Martin County sheriff conducts surprise sex offender sweep, 'Operation Safe Community'

Deputies checked on all 166 area sex offenders

STUART, Fla. -- - In the matter of hours, Martin County Sheriff William Snyder knew exactly where almost all of the 166 sex offenders in his county were living.

His deputies devoted a single night to surprise sweep the area, a task that normally takes months to accomplish. 

Sgt. Mike Dougherty was among the deputies out making sure offenders were not breaking the law and were living at the address where they registered.

"You know, word gets out that cops are doing their checks again. You know we're required to do it at least twice a year. So they know that they're free after 6 or 8 months," said Dougherty.

Among the offenders checked, Mark Legat, who lives in Palm City.

"It think it's crazy myself. I haven't done anything wrong like this at all. I mean it was like 30 years ago and all of a sudden, I'm put on these books," said Legat.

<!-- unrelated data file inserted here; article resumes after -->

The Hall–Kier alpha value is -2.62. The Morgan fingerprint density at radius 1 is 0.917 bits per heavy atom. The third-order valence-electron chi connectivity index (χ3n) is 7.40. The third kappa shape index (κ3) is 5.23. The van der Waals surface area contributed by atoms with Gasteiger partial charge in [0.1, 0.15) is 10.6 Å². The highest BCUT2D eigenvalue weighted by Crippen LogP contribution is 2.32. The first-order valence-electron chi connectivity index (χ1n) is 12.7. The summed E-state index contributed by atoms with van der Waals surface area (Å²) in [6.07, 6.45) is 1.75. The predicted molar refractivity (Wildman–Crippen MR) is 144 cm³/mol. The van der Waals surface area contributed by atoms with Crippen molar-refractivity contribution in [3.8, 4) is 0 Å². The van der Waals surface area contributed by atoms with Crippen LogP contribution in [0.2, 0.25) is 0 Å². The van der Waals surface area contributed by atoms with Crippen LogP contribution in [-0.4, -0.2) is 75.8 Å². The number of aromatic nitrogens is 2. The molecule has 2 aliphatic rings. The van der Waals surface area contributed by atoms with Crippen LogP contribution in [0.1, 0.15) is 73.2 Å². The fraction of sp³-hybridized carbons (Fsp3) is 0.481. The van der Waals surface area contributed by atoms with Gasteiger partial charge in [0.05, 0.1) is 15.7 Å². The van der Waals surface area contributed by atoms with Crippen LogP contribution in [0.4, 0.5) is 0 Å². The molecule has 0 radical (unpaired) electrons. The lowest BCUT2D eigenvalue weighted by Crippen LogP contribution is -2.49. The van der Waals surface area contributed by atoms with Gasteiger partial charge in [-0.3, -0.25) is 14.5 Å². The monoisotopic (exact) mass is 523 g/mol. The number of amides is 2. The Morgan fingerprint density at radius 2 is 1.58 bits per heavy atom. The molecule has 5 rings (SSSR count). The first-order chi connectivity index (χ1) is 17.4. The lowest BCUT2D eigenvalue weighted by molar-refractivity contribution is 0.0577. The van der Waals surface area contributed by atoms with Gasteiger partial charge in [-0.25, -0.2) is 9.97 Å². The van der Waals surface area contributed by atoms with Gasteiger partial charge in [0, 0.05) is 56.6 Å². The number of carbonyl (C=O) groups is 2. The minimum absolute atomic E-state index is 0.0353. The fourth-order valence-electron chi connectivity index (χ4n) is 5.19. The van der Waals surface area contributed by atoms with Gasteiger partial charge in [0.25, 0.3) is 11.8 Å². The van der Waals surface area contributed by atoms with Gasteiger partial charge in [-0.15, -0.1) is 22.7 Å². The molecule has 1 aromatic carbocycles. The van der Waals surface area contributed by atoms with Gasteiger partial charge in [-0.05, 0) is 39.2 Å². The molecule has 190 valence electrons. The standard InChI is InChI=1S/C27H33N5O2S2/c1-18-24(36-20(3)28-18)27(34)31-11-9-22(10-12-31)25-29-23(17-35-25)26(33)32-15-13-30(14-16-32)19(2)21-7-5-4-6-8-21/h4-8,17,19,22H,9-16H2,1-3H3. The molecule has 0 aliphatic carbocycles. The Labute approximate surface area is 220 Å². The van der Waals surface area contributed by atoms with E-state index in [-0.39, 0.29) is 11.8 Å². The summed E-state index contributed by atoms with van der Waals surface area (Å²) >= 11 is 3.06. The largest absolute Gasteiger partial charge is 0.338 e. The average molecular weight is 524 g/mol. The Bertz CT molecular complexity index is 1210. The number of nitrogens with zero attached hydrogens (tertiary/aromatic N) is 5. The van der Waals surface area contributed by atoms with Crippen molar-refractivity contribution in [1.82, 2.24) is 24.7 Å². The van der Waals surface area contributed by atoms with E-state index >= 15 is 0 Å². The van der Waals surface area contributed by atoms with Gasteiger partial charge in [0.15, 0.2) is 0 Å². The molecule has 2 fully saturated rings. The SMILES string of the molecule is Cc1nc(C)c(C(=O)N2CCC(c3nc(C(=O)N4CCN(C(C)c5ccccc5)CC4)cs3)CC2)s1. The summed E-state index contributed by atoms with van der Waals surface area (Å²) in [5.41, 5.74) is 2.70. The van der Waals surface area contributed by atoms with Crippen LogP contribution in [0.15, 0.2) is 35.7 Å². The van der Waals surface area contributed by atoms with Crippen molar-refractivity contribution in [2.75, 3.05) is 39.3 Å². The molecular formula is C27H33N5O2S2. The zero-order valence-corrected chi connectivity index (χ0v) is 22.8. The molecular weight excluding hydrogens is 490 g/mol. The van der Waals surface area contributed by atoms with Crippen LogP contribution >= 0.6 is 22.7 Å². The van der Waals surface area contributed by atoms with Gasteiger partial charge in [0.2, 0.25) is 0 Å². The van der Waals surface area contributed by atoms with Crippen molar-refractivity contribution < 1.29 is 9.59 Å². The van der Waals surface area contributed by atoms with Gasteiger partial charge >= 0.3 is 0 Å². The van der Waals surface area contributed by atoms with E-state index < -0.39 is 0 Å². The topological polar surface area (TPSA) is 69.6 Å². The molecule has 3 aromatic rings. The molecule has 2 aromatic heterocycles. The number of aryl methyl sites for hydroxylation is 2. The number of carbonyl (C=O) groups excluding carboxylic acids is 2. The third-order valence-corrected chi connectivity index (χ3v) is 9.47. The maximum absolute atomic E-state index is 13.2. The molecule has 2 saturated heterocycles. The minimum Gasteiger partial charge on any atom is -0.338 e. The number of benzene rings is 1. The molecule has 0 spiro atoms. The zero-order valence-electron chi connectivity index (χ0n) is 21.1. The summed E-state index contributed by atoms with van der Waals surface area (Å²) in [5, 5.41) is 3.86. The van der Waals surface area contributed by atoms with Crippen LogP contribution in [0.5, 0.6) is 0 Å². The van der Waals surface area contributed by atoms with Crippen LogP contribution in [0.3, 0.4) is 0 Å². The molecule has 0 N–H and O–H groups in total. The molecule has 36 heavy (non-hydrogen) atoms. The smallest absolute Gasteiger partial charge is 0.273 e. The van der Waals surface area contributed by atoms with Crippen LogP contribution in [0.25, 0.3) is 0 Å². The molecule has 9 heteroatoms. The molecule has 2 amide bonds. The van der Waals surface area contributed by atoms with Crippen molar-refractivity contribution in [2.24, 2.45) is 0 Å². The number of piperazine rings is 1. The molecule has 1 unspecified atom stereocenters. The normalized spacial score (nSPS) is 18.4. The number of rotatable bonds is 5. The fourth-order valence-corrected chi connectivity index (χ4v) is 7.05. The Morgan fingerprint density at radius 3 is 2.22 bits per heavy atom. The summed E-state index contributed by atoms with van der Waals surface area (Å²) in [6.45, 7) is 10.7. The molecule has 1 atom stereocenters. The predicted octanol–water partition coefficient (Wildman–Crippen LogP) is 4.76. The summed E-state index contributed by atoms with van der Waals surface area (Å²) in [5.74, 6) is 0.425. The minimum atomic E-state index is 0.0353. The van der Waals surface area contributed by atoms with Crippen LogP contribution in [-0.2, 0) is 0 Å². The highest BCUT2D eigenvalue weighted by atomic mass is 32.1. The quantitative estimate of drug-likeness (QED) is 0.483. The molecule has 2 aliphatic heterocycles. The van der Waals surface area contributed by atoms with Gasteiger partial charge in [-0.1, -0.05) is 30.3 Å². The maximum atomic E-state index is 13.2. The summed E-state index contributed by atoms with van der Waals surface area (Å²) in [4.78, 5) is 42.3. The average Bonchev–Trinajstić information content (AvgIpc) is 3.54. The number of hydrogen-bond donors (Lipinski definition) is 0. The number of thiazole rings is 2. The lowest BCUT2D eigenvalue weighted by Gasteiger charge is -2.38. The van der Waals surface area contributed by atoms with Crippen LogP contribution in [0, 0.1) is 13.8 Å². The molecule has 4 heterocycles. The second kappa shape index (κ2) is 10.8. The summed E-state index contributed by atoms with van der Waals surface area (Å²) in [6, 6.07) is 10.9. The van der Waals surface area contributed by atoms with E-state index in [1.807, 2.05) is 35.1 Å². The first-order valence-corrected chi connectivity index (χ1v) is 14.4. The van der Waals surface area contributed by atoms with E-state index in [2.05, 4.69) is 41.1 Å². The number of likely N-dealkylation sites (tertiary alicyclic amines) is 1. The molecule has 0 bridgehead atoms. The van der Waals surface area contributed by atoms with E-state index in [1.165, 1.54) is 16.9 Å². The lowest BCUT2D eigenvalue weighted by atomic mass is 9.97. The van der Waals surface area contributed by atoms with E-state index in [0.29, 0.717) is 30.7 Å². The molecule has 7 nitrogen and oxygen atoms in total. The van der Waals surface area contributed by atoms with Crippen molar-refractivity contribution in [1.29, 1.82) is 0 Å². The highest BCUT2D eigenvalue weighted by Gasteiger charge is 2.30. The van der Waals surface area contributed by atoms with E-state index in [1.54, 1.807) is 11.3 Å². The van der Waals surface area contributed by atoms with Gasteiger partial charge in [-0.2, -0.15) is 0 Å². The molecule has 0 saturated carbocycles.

Convicted of attempted sexual abuse with a minor in 1988, Legat now lives in a van at the home of one of his friends who is also a convicted sex offender.

"I can't do anything. I can't even go to a store, they might look at me funny. My friends. If I meet someone, I can't move into a house or neighborhood. My neighbors look at me bad," said Legat.

The sweeps usually takes months to complete.

Sheriff Snyder wanted to surprise the areas offenders to keep them on their toes.

"Our goal isn't so much a 'gotcha,'" said Sheriff Snyder.

The goal according to Sheriff Snyder is to keep the community safe.

Most sex offenders who were checked on Tuesday night were in compliance.

Dougherty said the ones who were not home will eventually be found and could be arrested.

"The fact of the matter is when they were convicted of their crime, this was something that basically was tattooed on them as long as they live in the state of Florida the rest of their life. And they're going to deal with us the rest of their lives," said Dougherty.

Offenders need to prove that they live at their particular residence. If they do not, under Florida law, the sheriff's office can issue warrants for their arrest.
 

 

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